Diagnosis And Management Of Difficult
GINA has added an important addition to the resources that we offer to assist practitioners treating patients with asthma. A new Pocket Guide, Diagnosis and Management of Difficult-to-treat and Severe Asthma in adolescent and adult patients is now available on the GINA website, and print copies may be ordered via the Contact Us form on the website. Embracing the issue of severe asthma was a critical goal for the GINA Board of Directors and Science Committee, as their mission remains focused on maximizing benefit for patients with asthma whilst minimizing healthcare provider burden.
- November 16, 2022For Immediate Release Chronic obstructive pulmonary disease is a preventable and treatable
- On World Lung Day, the Forum of International Respiratory Societies Calls for Action to
Implementation Of Asthma Management Strategies Into Health Systems
To improve asthma care and patient outcomes, evidence-based recommendations must be disseminated and implemented nationally and locally and integrated into health systems and clinical practice . Implementation requires an evidence-based strategy involving professional groups and stakeholders and considering local cultural and socioeconomic conditions. The cost-effectiveness of implementation programs should be assessed so a decision can be made to pursue or modify them. Local adaptation and implementation of asthma care strategies are aided by purpose-developed tools .
Xolair Dosing Tool For Allergic Asthma
To determine how much XOLAIR to administer in a dose, enter the patients weight , pretreatment serum IgE level, and age.
Dosing Tool is intended for US healthcare professionals only.
For patients aged 6 to < 12 years whose pretreatment serum total IgE level or body weight is outside the limits of the dosing table , there is insufficient data to recommend a dose.1
For patients aged 12 years whose pretreatment serum total IgE level or body weight is outside the limits of the dosing table , there is insufficient data to recommend a dose.1
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S 1 And 2 Alternative Treatment
The alternative Step 2 recommendation for adults and adolescents remains regular, low-dose ICS with as-needed SABA. The Step 1 recommendation is taking ICS whenever SABA is taken .
For patients with initial symptoms twice per month or more, low-dose maintenance ICS reduces the risk of serious exacerbations by almost half compared with SABA alone . There is a paucity of evidence for the safety and effectiveness of as-needed concomitant ICS + SABA, as only small groups received this regimen in studies of adults and children 518years . However, concomitant ICS + SABA would be preferable to using SABA alone if ICSformoterol is not available or affordable. No data are available about the acceptability to adults of carrying separate ICS and SABA inhalers for symptom relief or on what proportion of patients would revert to SABA-only use. No data are available about safe levels of as-needed ICS + SABA use, but in one study, exacerbations were higher among patients randomized to twice-daily ICSSABA than among those on as-needed ICSSABA , consistent with risks associated with SABA overuse .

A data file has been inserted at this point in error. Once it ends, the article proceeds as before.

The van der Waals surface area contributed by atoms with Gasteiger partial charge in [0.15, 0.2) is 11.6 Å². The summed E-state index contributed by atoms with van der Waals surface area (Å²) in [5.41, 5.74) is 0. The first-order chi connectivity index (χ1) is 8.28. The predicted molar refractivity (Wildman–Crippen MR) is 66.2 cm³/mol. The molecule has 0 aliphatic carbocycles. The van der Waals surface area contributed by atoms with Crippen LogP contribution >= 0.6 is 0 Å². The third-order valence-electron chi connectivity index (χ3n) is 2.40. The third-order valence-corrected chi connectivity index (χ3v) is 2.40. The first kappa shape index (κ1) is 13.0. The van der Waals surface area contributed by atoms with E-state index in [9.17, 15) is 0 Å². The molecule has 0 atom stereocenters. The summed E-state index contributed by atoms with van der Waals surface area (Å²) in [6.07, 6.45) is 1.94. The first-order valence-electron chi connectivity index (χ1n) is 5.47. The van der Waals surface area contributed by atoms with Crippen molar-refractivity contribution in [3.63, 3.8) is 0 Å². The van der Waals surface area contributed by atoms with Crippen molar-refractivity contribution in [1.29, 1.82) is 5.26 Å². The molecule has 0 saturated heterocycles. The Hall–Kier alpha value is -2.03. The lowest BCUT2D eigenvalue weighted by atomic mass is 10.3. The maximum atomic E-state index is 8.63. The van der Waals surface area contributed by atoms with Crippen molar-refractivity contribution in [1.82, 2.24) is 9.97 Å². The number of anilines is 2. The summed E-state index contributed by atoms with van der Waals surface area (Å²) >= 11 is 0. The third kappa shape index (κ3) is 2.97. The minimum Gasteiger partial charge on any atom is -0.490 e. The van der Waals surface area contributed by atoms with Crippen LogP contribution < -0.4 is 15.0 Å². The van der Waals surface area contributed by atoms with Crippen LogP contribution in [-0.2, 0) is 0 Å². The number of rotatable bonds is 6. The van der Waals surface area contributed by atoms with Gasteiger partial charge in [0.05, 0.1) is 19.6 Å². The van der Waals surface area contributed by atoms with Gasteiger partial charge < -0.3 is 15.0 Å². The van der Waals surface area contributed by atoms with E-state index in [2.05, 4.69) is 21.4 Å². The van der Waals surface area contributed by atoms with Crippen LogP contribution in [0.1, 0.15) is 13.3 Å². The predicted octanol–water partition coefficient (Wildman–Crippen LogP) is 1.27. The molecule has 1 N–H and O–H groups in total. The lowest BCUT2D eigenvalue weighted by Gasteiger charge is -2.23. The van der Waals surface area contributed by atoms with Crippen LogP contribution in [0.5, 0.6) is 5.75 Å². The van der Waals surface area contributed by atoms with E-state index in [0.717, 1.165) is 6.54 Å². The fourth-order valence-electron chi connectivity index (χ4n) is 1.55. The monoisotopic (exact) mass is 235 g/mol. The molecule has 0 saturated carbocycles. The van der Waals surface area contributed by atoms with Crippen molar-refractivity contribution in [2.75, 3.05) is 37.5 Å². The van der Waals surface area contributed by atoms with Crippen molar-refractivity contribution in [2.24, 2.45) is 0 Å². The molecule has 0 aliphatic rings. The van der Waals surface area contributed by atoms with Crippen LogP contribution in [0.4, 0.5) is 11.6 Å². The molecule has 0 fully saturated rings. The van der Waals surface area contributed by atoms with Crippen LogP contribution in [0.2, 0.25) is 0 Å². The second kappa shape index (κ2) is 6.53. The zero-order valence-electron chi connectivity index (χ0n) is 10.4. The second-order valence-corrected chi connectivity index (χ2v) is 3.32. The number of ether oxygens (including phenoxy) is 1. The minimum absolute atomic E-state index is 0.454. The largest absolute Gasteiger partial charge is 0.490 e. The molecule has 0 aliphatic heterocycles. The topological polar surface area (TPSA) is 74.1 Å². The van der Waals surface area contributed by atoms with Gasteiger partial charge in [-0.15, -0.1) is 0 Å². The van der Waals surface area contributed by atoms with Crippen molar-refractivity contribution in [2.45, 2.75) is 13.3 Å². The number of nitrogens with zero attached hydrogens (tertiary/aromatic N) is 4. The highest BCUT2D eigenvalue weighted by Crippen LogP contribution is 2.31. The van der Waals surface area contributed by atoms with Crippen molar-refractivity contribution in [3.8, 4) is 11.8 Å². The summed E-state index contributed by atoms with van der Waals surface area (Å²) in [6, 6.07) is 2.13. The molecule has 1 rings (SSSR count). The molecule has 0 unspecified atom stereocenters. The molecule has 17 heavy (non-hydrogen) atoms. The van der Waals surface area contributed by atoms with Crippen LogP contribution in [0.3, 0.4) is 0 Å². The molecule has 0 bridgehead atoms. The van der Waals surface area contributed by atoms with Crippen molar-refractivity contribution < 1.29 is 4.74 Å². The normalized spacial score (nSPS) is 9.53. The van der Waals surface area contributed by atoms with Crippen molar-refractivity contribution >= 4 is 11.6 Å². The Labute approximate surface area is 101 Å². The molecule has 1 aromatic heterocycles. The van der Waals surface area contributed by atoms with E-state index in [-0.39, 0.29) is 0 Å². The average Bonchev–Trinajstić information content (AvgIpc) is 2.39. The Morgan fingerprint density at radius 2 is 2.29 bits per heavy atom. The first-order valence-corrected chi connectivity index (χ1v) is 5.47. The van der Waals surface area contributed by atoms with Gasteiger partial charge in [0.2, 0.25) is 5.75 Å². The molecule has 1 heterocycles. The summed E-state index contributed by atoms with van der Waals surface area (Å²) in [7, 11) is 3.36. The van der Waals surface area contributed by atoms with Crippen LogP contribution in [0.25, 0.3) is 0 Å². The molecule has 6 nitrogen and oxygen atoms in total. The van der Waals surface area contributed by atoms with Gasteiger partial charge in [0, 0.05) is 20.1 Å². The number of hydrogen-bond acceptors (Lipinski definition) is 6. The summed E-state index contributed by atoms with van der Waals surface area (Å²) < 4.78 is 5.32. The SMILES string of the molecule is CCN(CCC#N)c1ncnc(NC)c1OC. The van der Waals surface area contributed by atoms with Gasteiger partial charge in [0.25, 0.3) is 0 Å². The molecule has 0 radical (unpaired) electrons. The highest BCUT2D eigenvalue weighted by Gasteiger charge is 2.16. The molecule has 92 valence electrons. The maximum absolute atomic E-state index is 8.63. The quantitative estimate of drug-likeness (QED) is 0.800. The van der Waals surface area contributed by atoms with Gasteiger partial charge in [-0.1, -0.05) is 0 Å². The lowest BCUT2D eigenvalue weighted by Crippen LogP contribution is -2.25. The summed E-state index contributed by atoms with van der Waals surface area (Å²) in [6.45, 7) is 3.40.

S 1 And 2 Preferred Treatment
The preferred treatment for adults and adolescents with mild asthma is low-dose ICSformoterol taken as needed for symptom relief, without maintenance treatment . As-needed-only ICSformoterol is usually prescribed with a budesonideformoterol inhaler providing a metered dose of 200/6g per inhalation , with one inhalation taken as needed for symptom relief . Other combination ICSformoterol products may be suitable but have not yet been studied.
In Step 1, the recommendation for as-needed, low-dose ICSformoterol for adults and adolescents with symptoms less than twice per month is supported by indirect evidence for a large reduction in the risk of severe exacerbations, compared with as-needed SABA alone . Extension of this recommendation to Step 1 was also supported by several important considerations:
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The Previous Gina Recommendation For Intermittent And Mild Asthma Management
Despite obvious evidence of airway inflammation in patients with mild asthma, SABA held a strong position in the GINA recommendations from 1995 until 2019 . The only changes over the years concerned the recommended maximum number of SABA inhalations during the first step of treatment, which varied from 1 inhalation per week in 1995 to 2 inhalations per week in 2006 and fewer than 2 inhalation per month in 2014. In 2002, formoterol, a long-acting 2-agonist with a rapid onset of action was recommended as a rescue medication but only in patients receiving ICS. The question then arises: Why was SABA not also considered as a rescue medication for use only in patients using ICS? In 2014, a fixed combination of ICS with formoterol was recommended as a rescue medication from the third step of treatment in patients receiving such medications as a maintenance therapy but not during the first or second steps, where a SABA was the only preferred rescue medication .